Farewell To Bob Edgar

bobedgarBWcasual2011Yesterday, the public interest community lost one of its brightest and most effective advocates: Robert W. Edgar, President of Common Cause. Bob collapsed while running on his treadmill at his home in Burke, Virginia. He was 69. I just recently saw Bob at the Watergate conference and we agreed to have lunch as soon as I got through my recent travels. I was going to call him this week. I will always regret missing that last opportunity to sit down with Bob Edgar who was an inspiration to so many, including myself. He was 69.

Edgar came to Congress as a representative from Pennsylvania in the wake of the Watergate scandal. He later lost a Senate race to Arlen Specter. The Pennsylvania voters made the wrong choice, but it may have worked out for the best because Edgar would become president of Common Cause. He was a brilliant choice and worked tirelessly for this renowned public interest organization. He was a former politician who argued for open government and an ordained minister in the Methodist Church who fought for secular civic values.

I have had a number of wonderful conversations with Bob and always found him to be one of the most thoroughly decent and kind men that I have ever known. He leaves behind a wife of 48 years, Merle Edgar, and his sons Andrew, David and Rob. We were all beneficiaries of Bob’s lifetime work for the public interest and I am deeply grateful to Merle and her familyfor sharing his unique man with us. Few people can point to a legacy like the one left by Bob Edgar. He saw great corruption and injustice and fought to end them. He showed what one determined and principled man can do in his world.

He will be missed.

Jonathan Turley

14 thoughts on “Farewell To Bob Edgar

  1. Unlike our host, I did not have the pleasure of knowing Mr. Edgar, but I wish I had. I greatly admire his work with Common Cause. He fought the good fight. He fought for us all. My sincerest condolences to his wife, sons and the rest of his family and those fortunate enough to call him friend. He will be missed. We as citizens must continue to fight injustice and corruption. This duty is how we honor his good works and legacy.

  2. Certainly what Gene said.

    There would be no corruption if everyone stood up and fought against it like this inspiring man did.

  3. Stunned to wake up to this sad, sad news. When I worked for NARAL in the ’80s, I met him and have remained a supporter. May his memory be only for a blessing; may his life be an inspiration for activism for years to come.

  4. I had heard of Edgar, but like Gene, never had the pleasure of meeting him. There is another lesson here too. As I grow older, the need to keep the memories alive, photos taken, and oral histories preserved. And never leave the house mad or without a kiss or a hug for those you love.

  5. Anyone who attempts to make Congress more accountable to the general public deserves my farewell.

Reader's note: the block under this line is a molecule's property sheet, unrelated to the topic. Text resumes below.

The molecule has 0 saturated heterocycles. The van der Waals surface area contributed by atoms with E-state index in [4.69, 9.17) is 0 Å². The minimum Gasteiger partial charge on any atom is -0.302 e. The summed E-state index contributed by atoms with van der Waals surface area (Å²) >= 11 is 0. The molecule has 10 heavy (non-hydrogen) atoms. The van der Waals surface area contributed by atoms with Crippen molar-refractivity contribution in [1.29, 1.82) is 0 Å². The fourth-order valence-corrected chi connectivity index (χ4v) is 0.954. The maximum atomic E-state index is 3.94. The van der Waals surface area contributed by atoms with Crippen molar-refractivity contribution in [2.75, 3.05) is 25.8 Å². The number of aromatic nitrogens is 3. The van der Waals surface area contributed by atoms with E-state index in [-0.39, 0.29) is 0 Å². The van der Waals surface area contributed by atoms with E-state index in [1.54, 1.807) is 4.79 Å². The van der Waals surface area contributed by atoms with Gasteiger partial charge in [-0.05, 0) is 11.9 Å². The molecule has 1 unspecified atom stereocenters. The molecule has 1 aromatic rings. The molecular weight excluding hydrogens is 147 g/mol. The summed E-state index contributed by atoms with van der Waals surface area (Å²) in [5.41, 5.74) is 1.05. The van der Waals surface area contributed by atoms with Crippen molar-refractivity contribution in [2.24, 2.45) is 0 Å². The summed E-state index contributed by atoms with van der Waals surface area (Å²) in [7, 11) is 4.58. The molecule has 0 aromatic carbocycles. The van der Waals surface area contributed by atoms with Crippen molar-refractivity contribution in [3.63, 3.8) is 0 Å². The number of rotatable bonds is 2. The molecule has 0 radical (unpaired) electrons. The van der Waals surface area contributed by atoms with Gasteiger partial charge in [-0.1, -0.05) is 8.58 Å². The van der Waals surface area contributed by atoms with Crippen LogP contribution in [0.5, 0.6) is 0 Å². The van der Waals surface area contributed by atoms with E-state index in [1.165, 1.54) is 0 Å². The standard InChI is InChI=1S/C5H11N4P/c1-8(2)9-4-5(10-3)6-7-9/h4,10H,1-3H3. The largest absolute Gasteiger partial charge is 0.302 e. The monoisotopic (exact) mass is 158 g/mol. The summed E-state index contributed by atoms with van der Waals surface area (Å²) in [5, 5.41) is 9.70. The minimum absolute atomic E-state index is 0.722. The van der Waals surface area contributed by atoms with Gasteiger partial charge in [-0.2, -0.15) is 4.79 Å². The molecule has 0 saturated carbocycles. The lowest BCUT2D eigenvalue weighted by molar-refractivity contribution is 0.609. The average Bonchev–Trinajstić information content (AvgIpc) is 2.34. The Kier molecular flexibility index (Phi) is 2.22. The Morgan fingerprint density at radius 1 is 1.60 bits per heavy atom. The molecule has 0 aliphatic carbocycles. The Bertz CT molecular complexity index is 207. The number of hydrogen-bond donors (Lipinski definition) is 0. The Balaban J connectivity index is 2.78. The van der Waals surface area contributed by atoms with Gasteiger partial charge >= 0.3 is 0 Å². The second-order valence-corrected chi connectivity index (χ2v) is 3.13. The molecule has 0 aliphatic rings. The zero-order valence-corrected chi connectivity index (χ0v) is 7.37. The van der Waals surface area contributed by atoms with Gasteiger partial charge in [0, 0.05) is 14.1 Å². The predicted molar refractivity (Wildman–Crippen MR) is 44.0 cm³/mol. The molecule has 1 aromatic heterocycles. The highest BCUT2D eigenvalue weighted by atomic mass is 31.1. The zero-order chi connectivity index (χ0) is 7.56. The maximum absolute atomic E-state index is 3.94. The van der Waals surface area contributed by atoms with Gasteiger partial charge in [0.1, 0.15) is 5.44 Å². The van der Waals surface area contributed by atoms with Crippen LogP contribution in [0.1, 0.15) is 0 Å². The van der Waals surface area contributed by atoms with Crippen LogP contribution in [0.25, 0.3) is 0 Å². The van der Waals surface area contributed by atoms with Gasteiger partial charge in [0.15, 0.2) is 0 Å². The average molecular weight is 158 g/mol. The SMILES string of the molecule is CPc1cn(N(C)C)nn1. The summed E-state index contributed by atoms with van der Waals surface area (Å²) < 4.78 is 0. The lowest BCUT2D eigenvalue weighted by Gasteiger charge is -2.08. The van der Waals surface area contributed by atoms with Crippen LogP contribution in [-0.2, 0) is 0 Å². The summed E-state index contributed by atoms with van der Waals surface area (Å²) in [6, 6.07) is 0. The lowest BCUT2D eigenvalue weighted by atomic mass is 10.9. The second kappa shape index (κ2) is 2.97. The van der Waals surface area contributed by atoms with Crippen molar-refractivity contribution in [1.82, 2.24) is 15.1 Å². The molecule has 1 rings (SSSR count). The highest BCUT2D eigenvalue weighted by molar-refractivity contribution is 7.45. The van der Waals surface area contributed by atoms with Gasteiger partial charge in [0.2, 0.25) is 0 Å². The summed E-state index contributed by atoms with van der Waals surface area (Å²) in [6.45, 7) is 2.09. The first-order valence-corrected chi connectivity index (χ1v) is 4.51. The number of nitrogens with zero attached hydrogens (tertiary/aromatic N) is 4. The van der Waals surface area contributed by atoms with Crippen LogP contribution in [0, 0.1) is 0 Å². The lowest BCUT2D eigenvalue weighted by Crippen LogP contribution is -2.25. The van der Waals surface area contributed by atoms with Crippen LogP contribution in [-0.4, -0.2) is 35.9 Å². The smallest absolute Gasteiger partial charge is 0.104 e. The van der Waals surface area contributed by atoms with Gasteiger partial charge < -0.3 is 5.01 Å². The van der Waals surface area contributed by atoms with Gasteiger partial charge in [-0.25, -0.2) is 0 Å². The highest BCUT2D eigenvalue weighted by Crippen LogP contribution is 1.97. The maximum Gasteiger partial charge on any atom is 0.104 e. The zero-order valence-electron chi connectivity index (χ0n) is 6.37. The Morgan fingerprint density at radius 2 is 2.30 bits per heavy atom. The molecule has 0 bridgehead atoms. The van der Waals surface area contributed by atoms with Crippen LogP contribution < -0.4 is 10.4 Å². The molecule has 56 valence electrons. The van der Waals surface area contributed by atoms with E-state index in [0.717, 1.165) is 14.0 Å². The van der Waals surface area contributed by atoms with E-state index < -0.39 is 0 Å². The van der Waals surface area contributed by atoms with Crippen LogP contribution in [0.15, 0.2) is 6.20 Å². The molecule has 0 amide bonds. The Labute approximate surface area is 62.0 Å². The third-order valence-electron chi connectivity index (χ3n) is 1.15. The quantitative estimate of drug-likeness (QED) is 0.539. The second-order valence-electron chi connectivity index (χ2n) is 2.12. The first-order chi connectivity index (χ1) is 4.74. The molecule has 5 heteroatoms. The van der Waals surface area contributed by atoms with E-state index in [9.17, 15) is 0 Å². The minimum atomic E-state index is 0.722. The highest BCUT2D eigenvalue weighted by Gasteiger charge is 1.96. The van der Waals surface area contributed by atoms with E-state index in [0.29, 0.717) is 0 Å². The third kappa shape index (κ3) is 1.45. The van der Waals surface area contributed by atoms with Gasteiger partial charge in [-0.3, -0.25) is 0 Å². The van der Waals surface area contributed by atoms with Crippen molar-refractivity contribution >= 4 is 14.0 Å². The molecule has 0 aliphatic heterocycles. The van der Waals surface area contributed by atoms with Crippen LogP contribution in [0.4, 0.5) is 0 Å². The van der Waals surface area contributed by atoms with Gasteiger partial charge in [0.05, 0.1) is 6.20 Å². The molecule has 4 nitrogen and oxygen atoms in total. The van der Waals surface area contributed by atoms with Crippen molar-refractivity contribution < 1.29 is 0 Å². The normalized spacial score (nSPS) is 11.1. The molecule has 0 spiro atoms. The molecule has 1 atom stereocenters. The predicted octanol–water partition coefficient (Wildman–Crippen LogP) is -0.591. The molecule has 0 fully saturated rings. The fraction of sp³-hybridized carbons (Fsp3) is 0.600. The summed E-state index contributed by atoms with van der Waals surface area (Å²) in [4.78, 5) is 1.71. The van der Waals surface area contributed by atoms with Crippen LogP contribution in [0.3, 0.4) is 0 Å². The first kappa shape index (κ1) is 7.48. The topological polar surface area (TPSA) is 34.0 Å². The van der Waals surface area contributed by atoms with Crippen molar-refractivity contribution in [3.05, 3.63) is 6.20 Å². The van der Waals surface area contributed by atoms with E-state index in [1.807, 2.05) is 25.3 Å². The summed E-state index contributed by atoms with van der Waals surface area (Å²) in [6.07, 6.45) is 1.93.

See you on the other side Mr. Edgar (not anytime soon though).

  6. I met Bob Edgar when he visited the St. Louis Ethical Society–I believe last June. In speaking with him I felt the presence of a true humanitarian GIANT. My deepest condolences to his family. He will be sorely missed. God bless.

  7. Another example of decent men being voted out of office. A credit to him, and a bonus for us, he did not give up the good fight. In San Diego, many of my fellow avid walkers, mostly older folks, wear “Running Sucks” t-shirts.

  8. My condolences on the death of your friend. Mr Edgar was a giant in his field. It was a better country with him.

  9. RIP. America lost a good man. One we cannot afford to lose at times like this.

    I have been doing much thinking lately and I have decided that we need more people such as Mr Edgar or many posters on here, to get involved in the education of our youth.

    While I am a Liberal, I have to complain that often the education system is leaning far too left. At the same time in other regions of the country it is leaning far too right. What is needed is balance. Most of all, teaching our young people the importance of the Constitution and the Bill of Rights.

    Perhaps if our high school kids were learning more about the Bill of Rights they would be better equipped to either grow into respectable politicians or deal with the corrupt.

    Even if you are not able to become a teacher, perhaps you can become active within your school district in other ways. PTA, School Board, etc etc.

    I would say that while most posters on here are in the end, of all walks of life and all political leanings including Liberals or Conservatives, that most every poster here has a very strong Libertarian streak in them.

    Now I know that there is some disagreement on the 2nd, but to me that is something that can be discussed on forums such as this. That is because I do feel that even people I disagree with in regards to the 2nd, would be much better choices than many school board members or education leaders across the country.

    I would much rather see the people that I argue with over the 2nd, be involved in the education of our youth than the bulk of our system which has no problem suggesting our youth to comply and forfeit their 1st, 4th and 5th Amendments.

    One thing is certain however, losing people like Mr Edgar only weakens the defense of the Bill of Rights. We MUST find young people to replace men such as he. For every Mr Edgar in the country, we should be educating another dozen ready to step into his place.

    This is imperative as the education of our youth is being hijacked by fascism both left and right-wing

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